Sega's forum remains offline almost a month after its forums and other sites were hit by hacktivists.
Hackers broke into Sega's systems and made off with user registration details, email addresses, birth dates and encrypted passwords of around 1.3 million users last month. No financial data was exposed by the hack, which was initially blamed on infamous hacking group LulzSec. The now defunct group denied involvement, even going so far as offering to track down the miscreants responsible.
Sega took the precaution on 16 June of suspending its forums and other sites accessed via Sega Pass system while it beefed up security. This work remains ongoing almost a month later.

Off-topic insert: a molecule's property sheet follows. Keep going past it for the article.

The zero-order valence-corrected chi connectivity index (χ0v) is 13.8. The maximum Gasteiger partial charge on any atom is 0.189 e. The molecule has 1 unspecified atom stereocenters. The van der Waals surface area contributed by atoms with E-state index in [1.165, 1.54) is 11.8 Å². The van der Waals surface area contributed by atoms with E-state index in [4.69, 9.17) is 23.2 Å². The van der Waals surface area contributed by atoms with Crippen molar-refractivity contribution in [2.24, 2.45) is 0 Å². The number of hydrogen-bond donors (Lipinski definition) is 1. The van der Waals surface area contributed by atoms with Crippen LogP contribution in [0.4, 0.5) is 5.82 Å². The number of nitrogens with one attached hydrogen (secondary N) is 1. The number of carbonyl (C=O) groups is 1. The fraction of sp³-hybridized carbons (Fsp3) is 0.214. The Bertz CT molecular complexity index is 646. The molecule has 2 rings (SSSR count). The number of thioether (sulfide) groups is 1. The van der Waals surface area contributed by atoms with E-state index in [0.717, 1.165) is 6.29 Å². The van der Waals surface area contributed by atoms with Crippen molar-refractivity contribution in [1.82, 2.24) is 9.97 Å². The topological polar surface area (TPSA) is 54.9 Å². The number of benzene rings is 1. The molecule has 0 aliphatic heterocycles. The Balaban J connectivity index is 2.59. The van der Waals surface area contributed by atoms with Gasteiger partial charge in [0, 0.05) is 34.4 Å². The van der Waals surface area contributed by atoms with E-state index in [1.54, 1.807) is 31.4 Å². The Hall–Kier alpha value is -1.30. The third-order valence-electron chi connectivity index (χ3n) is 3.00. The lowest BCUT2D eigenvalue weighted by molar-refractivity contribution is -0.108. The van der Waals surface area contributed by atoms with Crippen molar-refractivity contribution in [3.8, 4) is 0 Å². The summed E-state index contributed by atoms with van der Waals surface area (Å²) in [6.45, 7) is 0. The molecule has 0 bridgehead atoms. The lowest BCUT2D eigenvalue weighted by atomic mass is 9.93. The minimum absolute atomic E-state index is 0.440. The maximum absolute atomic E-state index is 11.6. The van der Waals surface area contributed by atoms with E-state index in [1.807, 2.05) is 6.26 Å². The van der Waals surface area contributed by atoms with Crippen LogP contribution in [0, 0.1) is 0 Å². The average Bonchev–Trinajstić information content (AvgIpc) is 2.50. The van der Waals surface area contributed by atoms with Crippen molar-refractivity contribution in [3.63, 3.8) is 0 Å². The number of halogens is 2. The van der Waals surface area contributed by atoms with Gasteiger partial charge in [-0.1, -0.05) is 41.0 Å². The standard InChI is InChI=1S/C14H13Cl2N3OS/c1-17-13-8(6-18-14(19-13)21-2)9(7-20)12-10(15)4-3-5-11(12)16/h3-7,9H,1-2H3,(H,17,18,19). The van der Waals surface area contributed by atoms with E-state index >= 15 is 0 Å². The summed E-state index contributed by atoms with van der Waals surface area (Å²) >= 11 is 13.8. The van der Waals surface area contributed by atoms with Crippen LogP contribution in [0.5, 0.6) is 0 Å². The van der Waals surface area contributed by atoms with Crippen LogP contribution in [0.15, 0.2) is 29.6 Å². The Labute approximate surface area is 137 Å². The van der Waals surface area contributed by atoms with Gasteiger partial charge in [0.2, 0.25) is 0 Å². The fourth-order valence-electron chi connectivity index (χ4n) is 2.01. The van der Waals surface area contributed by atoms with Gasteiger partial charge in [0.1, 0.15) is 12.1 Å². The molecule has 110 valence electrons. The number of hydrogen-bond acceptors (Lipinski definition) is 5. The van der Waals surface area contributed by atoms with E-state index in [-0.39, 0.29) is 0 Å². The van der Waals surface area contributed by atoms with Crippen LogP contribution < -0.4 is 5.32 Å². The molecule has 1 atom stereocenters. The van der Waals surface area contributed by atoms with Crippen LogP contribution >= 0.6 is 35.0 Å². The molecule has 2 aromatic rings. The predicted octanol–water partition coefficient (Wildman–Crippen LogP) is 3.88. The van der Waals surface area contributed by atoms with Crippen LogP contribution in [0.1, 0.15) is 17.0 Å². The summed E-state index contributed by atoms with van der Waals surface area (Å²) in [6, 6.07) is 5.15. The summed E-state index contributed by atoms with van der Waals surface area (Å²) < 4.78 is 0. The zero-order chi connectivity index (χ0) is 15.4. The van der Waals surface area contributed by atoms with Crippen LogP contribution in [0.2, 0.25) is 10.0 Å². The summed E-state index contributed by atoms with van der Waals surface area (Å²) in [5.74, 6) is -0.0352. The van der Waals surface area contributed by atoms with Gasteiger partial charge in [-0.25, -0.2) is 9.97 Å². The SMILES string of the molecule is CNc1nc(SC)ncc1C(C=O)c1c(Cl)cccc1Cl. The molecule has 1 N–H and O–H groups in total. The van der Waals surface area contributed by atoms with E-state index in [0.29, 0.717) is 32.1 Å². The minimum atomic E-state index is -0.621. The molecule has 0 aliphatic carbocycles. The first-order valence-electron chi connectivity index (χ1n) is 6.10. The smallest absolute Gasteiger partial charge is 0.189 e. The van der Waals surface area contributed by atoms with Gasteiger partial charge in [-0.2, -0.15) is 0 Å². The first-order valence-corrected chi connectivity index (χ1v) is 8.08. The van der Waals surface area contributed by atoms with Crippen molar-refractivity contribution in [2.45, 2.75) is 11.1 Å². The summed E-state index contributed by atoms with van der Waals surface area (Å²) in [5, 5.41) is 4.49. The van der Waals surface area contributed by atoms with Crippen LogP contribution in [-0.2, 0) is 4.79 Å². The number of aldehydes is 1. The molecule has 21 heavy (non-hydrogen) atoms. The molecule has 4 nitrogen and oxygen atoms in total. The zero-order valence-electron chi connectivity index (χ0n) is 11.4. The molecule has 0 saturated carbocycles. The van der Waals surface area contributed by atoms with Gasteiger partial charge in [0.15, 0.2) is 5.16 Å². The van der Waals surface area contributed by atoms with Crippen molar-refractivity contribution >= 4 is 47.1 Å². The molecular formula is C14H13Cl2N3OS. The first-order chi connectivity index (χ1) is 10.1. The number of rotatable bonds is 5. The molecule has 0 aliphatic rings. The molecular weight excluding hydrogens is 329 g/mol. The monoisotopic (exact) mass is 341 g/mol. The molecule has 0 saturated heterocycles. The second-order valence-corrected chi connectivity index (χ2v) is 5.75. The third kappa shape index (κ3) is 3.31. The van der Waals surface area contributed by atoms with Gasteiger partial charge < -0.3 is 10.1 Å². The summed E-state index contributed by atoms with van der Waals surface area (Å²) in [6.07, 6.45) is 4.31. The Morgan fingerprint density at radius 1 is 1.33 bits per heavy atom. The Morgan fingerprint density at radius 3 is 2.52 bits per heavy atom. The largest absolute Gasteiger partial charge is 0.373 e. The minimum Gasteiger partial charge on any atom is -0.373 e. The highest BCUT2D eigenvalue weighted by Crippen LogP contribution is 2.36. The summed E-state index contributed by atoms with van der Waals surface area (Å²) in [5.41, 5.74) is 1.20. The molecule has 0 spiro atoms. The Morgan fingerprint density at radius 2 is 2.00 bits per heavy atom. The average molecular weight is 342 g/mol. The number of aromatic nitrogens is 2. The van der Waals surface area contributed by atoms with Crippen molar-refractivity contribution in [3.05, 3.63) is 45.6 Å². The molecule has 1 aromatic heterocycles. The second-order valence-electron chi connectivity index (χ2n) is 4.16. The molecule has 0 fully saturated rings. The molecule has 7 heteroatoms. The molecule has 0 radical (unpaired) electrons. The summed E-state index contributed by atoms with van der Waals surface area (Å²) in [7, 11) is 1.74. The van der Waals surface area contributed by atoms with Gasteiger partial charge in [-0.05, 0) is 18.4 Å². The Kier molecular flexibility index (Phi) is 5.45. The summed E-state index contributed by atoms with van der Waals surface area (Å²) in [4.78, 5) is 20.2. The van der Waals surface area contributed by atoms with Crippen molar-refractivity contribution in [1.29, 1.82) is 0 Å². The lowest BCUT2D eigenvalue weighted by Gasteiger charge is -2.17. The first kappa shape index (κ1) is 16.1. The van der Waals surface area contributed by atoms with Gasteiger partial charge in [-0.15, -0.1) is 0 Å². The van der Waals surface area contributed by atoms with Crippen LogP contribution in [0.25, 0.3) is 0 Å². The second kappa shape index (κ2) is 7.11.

A representative of Sega told El Reg that the sites remain offline for testing: making Sega, in as far as possible, "hack proof". No date has been set for restoration.
Rival gaming firm Sony shut down its PlayStation Network in April, also following a hack attack. Sony, which blamed the attacks on Anonymous, restored the service around a month later.
Personal information on 77 million account-holders was exposed by the PlayStation hack, which also aired the credit card numbers, passwords, and security questions of a subset of these unfortunate gamers. Anonymous had been running a campaign of denial of service attacks against Sony sites in protest of its legal offensive against PlayStation modders at around this time. Members of Anonymous were quick to deny responsibility for the much more invasive PlayStation attack, but that still leaves open the possibility that other members of the group carried out the assault.
Whoever carried out the attack on Sony, it was orders of magnitude more serious than the comparatively minor breach at Sega. ®